What are you: Engaging Parents of Multiracial Children in Preschool

“If you can go shopping and be assured that you will not be followed or harassed, step forward.”

There was no more space left.  I rushed to the door and opened it so that a white father could continue the Power Shuffle exercise.  The parents started on the midline of the room and once a statement was read, either stepped up or back depending on their level of privilege in these circumstances.  After two more statements, the parents looked around the room to see who was standing where.  Then I asked “Were there any statements that your child would be able to step forward or back for that you did not? How does that make you feel?”  The question resonated with the families and their responses prompted lively discussion.  Race is difficult to talk about in the United States, a country built on white supremacy and systemic oppression.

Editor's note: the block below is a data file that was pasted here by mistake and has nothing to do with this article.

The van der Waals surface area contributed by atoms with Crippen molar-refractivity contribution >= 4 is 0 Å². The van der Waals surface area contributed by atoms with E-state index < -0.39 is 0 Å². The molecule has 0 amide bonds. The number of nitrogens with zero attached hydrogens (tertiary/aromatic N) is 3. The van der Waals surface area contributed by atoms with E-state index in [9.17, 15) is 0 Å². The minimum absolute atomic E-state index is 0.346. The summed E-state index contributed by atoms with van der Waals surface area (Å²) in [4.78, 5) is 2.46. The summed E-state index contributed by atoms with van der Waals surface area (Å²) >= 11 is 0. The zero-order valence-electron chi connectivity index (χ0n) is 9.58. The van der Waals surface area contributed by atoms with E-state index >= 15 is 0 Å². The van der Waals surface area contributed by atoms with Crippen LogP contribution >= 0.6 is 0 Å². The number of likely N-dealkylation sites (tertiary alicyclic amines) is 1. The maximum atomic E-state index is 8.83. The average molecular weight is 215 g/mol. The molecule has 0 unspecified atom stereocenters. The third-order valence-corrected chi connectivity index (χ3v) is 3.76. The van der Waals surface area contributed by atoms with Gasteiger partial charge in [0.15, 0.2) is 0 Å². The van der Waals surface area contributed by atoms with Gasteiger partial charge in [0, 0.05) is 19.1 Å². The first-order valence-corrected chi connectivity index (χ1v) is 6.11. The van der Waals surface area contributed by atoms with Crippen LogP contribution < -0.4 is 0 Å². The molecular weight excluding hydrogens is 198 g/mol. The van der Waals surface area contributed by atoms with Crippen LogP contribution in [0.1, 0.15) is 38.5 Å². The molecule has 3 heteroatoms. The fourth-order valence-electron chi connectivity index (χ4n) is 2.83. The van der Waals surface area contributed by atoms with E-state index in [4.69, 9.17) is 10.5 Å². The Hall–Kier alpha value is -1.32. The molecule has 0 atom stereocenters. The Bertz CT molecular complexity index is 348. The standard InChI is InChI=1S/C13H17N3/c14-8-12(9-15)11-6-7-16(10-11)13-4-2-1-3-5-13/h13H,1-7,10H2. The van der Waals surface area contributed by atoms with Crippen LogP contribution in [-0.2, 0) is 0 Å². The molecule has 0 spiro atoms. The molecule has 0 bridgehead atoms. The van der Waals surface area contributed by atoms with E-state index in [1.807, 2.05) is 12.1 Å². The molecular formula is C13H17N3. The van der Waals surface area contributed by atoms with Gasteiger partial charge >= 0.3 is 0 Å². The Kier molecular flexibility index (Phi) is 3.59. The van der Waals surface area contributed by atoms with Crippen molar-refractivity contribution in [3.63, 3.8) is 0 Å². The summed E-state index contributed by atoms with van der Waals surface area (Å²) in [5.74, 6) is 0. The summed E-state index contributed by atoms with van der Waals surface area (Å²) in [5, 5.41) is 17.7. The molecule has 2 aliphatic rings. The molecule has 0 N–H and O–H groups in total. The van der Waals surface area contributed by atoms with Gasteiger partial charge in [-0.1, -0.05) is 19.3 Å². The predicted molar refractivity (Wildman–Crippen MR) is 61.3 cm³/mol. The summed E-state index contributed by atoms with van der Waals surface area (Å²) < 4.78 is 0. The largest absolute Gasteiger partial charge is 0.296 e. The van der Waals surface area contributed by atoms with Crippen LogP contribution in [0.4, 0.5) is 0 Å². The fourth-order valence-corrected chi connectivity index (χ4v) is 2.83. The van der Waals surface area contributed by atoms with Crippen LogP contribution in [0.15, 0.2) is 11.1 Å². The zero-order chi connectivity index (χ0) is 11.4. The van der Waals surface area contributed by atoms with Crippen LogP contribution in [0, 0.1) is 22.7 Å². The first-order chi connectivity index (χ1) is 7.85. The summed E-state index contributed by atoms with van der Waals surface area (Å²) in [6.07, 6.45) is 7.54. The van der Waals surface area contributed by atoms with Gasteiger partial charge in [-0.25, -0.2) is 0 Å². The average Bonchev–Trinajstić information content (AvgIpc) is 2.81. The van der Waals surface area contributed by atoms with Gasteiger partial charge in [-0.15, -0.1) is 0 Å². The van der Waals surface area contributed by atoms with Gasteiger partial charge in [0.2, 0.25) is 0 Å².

I’m trying to change that dynamic one preschooler at a time.

I am a woman of mixed heritage, and as a teacher, I want interracial families to be prepared for the challenges their children will face.  A growing number of multiracial families are joining my preschool and influence how we teach our children about multiculturalism.  Parents are a key partner in this effort.  By facilitating meetings for parents of multiracial children, I hope to broaden their thinking. I hope this community of parents will lean on each other as resources as they learn to be mindful of the belonging their children will seek throughout their lives.